by Tom Allard, Adrian Beattie
Sydney Morning Herald
March 30, 2014
Aircraft scoured 252,000 square km on Saturday, almost the entire search zone, but the hunt was unsuccessful.
While numerous objects were sighted by surveillance planes and some recovered by vessels on the scene, AMSA reported that none of the debris that was closely scrutinized was from the missing Malaysia Airlines aircraft.
A flotilla of ships searched for more objects identified by military aircraft as possible wreckage of MH370 as an ever-expanding multinational effort to locate the missing Malaysia Airlines passenger jet stepped up a gear.
Late on Saturday, a Chinese surveillance plane reported it found three more objects – white, red and orange – in the new search waters, Chinese state media reported.
As new aircraft, ships and a team of navy divers prepared to join the search, the head of New Zealand’s Defence Force, Air Vice-Marshal Kevin Short, said the debris first sighted by its P3 Orion aircraft on Friday was between half a metre and one metre in size.
Most of the 11 objects were rectangular in shape, although there was another that was orange and resembled a shipping buoy.
Most were found in a relatively small area and sonar buoys had been dropped by the aircraft to assist ships who would be tasked to identity them.
Two Chinese ships, Haixun 01 and Jinggangshan, and HMAS Success arrived in the search zone, which was shifted 1100 kilometres north-east on Friday after fresh analysis of radar, satellite and MH370’s performance capability led Australian authorities to conclude the plane had not flown as far as originally thought.
Four more ships were due to arrive late on Saturday in a search area 1800km west of Perth and 319,000 square kilometres in size, almost 50 per cent bigger than Victoria and four times larger than the previous search zone.
While the weather was clear on Saturday morning, it deteriorated in the afternoon.
”We should not underestimate the difficulty of this work,” Prime Minister Tony Abbott said on Saturday. ”It is an extraordinarily remote location. These are inhospitable seas. It’s an inaccessible place. We are trying to find small bits of wreckage in a vast ocean and while we are throwing everything we have at it, the task goes on.”
Air Vice-Marshal Short said parts of the aircraft would be floating in the sea, such as fuel tanks from wings, composite materials and plastics.
“The only way to really identify them is to get them on board the ship,” he told Bloomberg.
Even then, it could be necessary to get the objects back to Perth for analysis “unless there is something very obvious in what they pick up”.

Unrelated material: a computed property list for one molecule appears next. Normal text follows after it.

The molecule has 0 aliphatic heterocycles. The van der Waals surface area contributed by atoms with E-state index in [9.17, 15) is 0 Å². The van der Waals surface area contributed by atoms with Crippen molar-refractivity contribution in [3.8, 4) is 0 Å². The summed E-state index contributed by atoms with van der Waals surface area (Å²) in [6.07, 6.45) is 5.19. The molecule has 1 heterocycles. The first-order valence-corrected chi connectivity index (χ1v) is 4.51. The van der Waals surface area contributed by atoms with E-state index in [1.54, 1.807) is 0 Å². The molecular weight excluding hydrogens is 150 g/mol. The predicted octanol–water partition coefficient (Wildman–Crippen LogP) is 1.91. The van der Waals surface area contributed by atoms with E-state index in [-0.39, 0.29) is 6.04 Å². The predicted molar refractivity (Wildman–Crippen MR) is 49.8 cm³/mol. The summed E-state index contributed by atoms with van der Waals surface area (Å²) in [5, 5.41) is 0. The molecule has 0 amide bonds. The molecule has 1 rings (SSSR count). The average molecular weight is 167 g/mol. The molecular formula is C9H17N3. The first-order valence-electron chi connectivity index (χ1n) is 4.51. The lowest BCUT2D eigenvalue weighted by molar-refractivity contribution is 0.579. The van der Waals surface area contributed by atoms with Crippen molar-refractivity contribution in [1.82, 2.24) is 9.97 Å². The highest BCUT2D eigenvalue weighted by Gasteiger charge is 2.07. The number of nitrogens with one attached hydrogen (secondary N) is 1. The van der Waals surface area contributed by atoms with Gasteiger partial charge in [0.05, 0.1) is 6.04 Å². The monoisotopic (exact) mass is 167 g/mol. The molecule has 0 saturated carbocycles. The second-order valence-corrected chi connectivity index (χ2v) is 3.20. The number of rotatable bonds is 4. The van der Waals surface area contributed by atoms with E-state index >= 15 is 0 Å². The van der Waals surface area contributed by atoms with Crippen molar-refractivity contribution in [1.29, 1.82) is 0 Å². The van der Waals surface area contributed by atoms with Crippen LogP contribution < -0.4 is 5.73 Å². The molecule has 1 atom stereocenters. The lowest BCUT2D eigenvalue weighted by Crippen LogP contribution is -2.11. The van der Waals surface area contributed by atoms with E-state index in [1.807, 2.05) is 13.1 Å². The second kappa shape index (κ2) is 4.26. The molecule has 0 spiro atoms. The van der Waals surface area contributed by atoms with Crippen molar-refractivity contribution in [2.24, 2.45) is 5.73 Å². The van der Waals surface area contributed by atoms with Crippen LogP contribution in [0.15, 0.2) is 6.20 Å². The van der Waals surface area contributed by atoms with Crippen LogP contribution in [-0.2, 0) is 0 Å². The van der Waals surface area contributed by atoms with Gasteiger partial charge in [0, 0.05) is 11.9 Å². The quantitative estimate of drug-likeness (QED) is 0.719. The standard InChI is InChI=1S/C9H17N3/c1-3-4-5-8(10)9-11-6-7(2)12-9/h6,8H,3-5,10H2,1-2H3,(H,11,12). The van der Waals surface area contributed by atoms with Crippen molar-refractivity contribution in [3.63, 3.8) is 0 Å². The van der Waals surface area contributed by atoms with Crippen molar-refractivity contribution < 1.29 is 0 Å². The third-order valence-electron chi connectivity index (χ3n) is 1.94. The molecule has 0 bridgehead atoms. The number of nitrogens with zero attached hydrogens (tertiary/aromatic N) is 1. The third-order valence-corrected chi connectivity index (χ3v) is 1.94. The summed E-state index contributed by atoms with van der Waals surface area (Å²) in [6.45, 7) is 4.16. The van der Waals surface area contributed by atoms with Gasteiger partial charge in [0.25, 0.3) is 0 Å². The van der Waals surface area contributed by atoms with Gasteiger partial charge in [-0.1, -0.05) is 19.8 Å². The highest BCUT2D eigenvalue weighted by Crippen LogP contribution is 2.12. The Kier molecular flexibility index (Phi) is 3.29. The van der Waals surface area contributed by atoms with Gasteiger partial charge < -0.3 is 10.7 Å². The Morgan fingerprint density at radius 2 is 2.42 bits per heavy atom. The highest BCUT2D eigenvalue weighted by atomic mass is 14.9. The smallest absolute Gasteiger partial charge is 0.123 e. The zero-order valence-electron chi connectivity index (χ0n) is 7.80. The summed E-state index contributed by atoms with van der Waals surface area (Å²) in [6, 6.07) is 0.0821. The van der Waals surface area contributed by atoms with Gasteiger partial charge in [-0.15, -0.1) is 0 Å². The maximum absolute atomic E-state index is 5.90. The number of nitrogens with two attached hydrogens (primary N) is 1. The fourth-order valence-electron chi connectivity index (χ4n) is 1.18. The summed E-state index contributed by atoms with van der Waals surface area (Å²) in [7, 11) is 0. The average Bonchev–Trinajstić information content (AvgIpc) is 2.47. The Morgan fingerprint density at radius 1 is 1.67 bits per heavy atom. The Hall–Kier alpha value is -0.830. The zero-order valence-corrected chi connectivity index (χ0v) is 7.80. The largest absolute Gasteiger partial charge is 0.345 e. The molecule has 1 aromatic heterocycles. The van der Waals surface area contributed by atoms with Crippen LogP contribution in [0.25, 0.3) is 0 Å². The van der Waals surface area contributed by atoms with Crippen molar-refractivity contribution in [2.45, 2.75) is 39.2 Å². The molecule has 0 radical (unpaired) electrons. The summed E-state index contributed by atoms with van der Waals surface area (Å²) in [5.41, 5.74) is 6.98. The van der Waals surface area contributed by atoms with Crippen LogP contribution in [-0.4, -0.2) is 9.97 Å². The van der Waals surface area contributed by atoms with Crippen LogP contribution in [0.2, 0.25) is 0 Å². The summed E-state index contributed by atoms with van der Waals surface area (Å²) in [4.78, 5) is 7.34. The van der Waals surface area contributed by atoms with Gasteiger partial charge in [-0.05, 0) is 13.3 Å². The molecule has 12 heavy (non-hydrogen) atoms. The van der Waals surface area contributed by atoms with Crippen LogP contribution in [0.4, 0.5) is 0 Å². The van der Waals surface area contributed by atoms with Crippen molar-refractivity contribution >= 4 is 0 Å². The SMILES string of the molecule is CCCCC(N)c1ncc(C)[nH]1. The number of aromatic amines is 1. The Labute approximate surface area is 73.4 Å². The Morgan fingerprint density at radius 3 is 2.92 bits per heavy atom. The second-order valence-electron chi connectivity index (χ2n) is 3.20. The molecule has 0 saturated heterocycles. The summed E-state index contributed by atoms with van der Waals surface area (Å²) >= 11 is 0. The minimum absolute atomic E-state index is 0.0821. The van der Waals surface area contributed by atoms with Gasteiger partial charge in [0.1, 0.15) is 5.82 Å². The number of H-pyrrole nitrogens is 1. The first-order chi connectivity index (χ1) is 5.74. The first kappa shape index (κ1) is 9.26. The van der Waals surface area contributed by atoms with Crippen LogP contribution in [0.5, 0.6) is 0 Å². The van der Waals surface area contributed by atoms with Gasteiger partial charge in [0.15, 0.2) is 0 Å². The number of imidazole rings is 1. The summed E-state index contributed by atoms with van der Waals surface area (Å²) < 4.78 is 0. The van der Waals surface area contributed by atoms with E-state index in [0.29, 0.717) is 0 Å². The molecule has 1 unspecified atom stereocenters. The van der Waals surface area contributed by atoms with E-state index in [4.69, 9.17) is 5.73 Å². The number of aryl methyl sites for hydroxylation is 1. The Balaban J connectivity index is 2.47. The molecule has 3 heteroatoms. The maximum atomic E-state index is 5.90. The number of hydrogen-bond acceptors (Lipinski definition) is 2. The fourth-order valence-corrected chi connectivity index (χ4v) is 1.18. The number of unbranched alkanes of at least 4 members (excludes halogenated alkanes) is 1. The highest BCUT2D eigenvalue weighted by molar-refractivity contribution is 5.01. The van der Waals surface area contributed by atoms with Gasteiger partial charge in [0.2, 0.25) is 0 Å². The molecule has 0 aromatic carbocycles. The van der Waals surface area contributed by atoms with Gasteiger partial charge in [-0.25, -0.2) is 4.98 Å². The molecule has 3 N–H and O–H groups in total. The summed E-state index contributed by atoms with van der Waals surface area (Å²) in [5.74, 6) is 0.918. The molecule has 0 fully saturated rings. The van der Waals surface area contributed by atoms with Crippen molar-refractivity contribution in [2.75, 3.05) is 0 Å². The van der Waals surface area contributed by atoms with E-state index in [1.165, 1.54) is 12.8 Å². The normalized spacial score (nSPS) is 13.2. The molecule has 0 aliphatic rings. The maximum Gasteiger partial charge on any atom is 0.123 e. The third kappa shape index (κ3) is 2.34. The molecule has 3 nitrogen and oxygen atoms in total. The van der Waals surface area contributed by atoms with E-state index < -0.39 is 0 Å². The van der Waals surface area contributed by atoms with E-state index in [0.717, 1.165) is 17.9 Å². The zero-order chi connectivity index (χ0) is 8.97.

As it entered its fourth week, the search effort was augmented by the arrival of two Malaysia C-130 transport planes, which landed at RAAF Base Pearce near Perth on Saturday.
The frigate HMAS Toowoomba has been diverted from its task of scouring Australia’s northern reaches for asylum seeker boats and will join soon. It arrived at Garden Island naval base near Perth on Saturday and will take on a new crew that will include a contingent of navy divers who will be required to secure any found items.
HMAS Toowoomba will also carry a Seahawk helicopter.
On Sunday, the Australian navy vessel Ocean Shield is also expected to arrive near Perth and will take on board a towed pinger locator and a team of US military personnel who will operate the machine. It is designed to pick up any signal from the beacon of MH370’s flight recorder, known as the black box.
Its beacon is expected to run out of batteries in about nine days. This adds urgency to the search as the black box, which records cockpit conversations and flight data, is the key to learning what happened to the missing aircraft, which had 239 passengers and crew.
ADV Ocean Shield will also carry a Bluefin-21 unmanned submersible drone equipped with sensors and cameras. This can search the ocean floor for the black box even after its beacon has shut down.
While the new search area is remote and enormous, it presents two advantages over those further south. The ocean, at between 2000 and 4000 metres, is shallower. Also, the weather is generally calmer than the ”roaring forties” between Australia and Antarctica.
Commodore Peter Leavy, the overall military commander of the search effort, said: ”This is a very, very big operation … Normally a military exercise involving different nations is the result of a lot of planning. Something like this … we had to come together very quickly and just get on with the job.”